As a result, the authors recommend endoscopic examination in the first instance for any symptomatic child with suspected AFBI. Not only is endoscopy highly sensitive and specific for the diagnosis of an impacted food bolus, it allows inspection and biopsy of the lumen of the oesophagus for underlying pathology and immediate management of the impacted bolus by retrieval or dislodgement to facilitate spontaneous passage.
Glucagon trial was infrequently used in our series. Glucagon has been previously used to induce relaxation of the distal oesophagus. However, recent studies have demonstrated a success rate of glucagon of under 50%, which decreases in patients with structural abnormalities (6). A small randomized controlled trial by Tibbling et al. (7) did not demonstrate difference in disimpaction rate when compared to placebo. Furthermore, intravenous glucagon may also be associated with adverse effects such as nausea and vomiting, potentially risking further injury. Nevertheless, it appears further research is required to determine the real-world effectiveness of glucagon in this setting.
In our cohort of children presenting with AFBI, approximately half had a history of previous oesophageal surgery and subsequent dysmotility—a widely recognised predisposing factor to oesophageal stricture formation. The preferred management plan in management AFBI in children with previous TOF with potential tracheal stenosis is centred around several considerations. In the first instance, a complete history should be undertaken to ascertain if the patient may have oesophageal stenosis or dysfunction, with questioning directed toward previous food or drink consumption, and any previous history of dysphagia or AFBI episodes. Oesophagoscopy should then be performed to remove the foreign body where possible, with specific care not to induce oesophageal rupture. The method of oesophagoscopy should depend on the technical expertise of the surgeon and their level of comfort with the procedure, although a flexible oesophagoscope may confer advantages in cases where there is limited view of the oesophagus. Following removal, re-examination of the site of previous oesophageal repair should be performed to identify evidence of oesophageal stenosis or stricture. In some cases, radiological or contrast-enhanced assessment can be performed to assess for oesophageal stenosis. Oesophageal stenosis, where present, should be manages accordingly. Assessment of pH proven reflux and subsequent management if present with proton pump inhibitors and other anti-reflux measures should be pursued. At the authors’ institution, a bougie is never used when a foreign body is still in place, as it is believed that this increases the risk of rupture.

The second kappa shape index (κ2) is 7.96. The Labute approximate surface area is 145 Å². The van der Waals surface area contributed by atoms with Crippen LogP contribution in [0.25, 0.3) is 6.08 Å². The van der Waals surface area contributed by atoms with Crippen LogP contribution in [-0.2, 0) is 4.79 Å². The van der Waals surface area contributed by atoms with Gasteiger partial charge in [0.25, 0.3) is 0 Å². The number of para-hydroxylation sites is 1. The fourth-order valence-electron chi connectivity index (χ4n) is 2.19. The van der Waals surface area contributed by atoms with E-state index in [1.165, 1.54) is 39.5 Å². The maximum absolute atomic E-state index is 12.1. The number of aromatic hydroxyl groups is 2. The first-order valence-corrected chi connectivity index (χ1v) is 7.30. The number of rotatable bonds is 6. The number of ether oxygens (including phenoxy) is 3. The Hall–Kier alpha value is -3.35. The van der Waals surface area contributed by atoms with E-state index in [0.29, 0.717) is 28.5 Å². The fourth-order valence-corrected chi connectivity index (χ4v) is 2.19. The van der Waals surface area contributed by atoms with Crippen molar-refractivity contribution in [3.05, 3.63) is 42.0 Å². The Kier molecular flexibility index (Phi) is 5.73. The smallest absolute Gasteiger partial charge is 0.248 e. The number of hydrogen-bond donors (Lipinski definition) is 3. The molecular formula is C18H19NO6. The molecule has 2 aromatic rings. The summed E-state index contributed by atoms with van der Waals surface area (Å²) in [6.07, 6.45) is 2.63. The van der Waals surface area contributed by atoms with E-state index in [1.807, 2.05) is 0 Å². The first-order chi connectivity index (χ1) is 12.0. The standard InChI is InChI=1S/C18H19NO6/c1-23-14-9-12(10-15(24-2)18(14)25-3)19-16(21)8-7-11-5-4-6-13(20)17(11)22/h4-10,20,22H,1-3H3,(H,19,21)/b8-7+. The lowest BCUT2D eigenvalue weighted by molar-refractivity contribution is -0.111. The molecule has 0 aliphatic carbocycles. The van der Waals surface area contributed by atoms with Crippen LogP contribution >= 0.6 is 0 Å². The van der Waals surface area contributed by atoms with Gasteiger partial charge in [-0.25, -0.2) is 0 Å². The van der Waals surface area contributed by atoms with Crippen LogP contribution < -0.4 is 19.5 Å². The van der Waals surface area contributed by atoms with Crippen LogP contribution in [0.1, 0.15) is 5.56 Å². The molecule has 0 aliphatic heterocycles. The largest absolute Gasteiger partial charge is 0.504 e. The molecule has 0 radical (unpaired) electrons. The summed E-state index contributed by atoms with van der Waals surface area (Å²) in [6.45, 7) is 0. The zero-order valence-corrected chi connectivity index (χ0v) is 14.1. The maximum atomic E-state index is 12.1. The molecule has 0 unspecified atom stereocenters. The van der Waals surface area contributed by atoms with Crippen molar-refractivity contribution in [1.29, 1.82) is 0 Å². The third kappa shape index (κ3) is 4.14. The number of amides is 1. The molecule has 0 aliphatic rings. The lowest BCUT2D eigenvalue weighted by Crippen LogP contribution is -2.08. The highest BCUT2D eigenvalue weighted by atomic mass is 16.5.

The remaining children with a known predisposing factor were noted to have previous history of EoE. This finding is consistent with recent evidence demonstrating that EoE is a likely culprit for many presentations of paediatric AFBI (8). In the other cases of AFBI where no cause was found, further investigation or mucosal biopsy was not pursued, likely due to the fact awareness that EoE as a potential contributing factor had not been widely established at the time the cohort presented.